Circle of Healing

The labyrinth at Johns Hopkins Bayview Medical Center offers a path for quiet contemplation.

Published in Dome - July/August 2015

On a cool day, a woman with short, cropped white hair walks slowly, follow­ing the lines of a large concentric circle. Behind her looms Johns Hopkins Bayview Medi­cal Center. Although cars speed by just yards away, a shoulder-high hedge blocks any noise, preserving a sense of tranquility.

The circular path is one that thousands have trod over the past 15 years. Since the labyrinth opened on June 7, 2000, it has served as a haven for those who have come—in sun and in drizzle, on warm summer days and frigid winter evenings— to seek a spot for quiet contemplation.

Some look for inspiration, like the surgeon who routinely walks the circular path before a complex operation. Oth­ers seek comfort, like the grief-stricken nurse who must care for others while she mourns the loss of her own child. The concentric stone path has also seen its share of happy moments: local moms pushing strollers, neighborhood teens—even a summer wedding.

“The idea is to walk in with whatever burden is on your heart, and then to walk around the labyrinth really being ‘present,’” says Hopkins Bayview chap­lain Marian Boyer. “Once you get to the center, you can release the concern and, ideally, walk out of the labyrinth having achieved some sense of clarity about it.”

Some visitors, like the white-haired woman, conclude their walk by sitting quietly for a time on one of several benches that line the circle’s periphery. Others share their musings in a journal that’s kept in a protective cover beneath one of the benches:

I have found that the path to my destination is not always straight. If I am feeling lost, well, I might still be headed in the right direction …

I come to walk for my mom who could not, and she always wanted to walk this circle. She was a patient here. She is gone to be with the Lord. I walk and talk and think of my mother. I found a sense of mindlessness, but a good kind. Not like when you get lost in TV or electronics or books, but in yourself. I would like to say: Don’t give up. No matter what. Never give up …

An Artful Vision

Anita Langford, formerly vice president for care management services at Hopkins Bayview, has been involved with the laby­rinth since its inception. She was brought onto the project after learning that local modern dancer Nancy Romita wanted to establish a labyrinth in Baltimore as a way to promote healing through movement arts. Romita partnered with Hopkins Bayview to secure funding, which came in large part from the TKF Foundation of Annapolis. Then, she and Langford collaborated to find a suitable location—between the John R. Burton Pavilion and the Francis Scott Key Pavilion buildings.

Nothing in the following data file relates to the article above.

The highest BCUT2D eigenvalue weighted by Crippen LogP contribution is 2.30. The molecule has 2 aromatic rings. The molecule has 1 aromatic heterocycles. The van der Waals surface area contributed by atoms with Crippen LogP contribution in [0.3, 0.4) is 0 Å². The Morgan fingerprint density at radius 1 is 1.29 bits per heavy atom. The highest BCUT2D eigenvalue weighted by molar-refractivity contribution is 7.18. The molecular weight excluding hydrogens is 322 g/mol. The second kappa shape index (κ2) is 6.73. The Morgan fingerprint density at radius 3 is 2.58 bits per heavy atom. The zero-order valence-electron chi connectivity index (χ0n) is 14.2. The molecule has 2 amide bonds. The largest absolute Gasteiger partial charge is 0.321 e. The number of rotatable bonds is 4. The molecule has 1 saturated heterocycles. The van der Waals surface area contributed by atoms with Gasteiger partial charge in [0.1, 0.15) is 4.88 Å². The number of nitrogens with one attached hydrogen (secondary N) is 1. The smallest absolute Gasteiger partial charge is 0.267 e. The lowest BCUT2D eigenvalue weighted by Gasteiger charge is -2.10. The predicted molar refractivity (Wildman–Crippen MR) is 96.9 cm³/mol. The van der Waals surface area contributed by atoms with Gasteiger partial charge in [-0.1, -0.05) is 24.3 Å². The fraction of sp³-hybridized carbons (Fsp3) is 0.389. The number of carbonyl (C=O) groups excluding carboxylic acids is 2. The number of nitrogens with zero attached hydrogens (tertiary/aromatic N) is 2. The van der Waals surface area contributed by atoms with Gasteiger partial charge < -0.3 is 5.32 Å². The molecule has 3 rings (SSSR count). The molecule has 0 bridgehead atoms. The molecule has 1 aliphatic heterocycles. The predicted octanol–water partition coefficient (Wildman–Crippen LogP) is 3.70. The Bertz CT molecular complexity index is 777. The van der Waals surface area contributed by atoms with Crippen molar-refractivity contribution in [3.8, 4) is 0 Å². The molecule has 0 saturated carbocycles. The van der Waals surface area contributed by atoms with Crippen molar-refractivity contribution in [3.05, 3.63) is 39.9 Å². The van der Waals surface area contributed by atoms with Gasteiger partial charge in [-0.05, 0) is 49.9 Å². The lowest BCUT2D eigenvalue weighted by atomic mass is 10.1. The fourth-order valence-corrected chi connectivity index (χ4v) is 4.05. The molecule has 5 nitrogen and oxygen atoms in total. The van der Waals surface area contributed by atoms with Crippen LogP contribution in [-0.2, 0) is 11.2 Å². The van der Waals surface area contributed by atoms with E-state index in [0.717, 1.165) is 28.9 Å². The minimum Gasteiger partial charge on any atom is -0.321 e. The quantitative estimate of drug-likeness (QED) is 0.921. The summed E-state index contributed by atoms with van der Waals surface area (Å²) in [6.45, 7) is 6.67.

Dave Tolzmann was the project’s de­signer. “It became clear to me that de­signing a labyrinth was moving people through space—that I was designing choreography,” he told The Baltimore Sun soon after the labyrinth’s opening.

The circular space he created, con­structed of cobble pavers in gray and salmon, is 60 feet in diameter, with paths wide enough for wheelchairs. The center is always visible and accessible. There are no false turns.

“We thought it would be a great healing place, a peaceful spot for patients and fam­ilies to come, as well as for employees and community neighbors,” recalls Langford.

Paula Teague, senior director of spiritual care and chaplaincy at Hopkins Bayview, often walks the labyrinth when she has a particularly thorny issue to puzzle through.

“There’s something about being able to get outside—to clear the cobwebs and get out of your normal space,” she says.

The Ideal Venue

Hopkins Bayview’s Nicole Utech has been a regular visitor for years, often tak­ing a lunch hour break from her work as a financial manager. “I like the idea that if you’re following these lines, you get to lose yourself,” she says, “no matter what’s distracting you. Just focus on the pattern.”

When it came time for her wedding, Utech and her fiance, Michael, lit upon the labyrinth as the ideal location. “For the past 10 years, I’ve been practicing more of a Buddhist lifestyle,” she says. “I wanted our wedding space to reflect that mindset—peaceful and meditative.”

On July 26, 2014, a light rain threat­ened to put a damper on things. But as the bride stepped out of the limousine, “the sun came out—it was gorgeous.” She walked through an archway into the space and down “the aisle,” with guests standing gathered on either side in two half-circles. Nicole and Michael said their vows in front of the labyrinth’s small gur­gling water feature.

“For months afterward, I would walk by the labyrinth on my way into work—it just made me smile every time,” Utech says. This month marks a year since her wedding. These days, when she walks the circle, her thoughts are focused on the next big milestone in her life: the couple’s baby, due to arrive in August.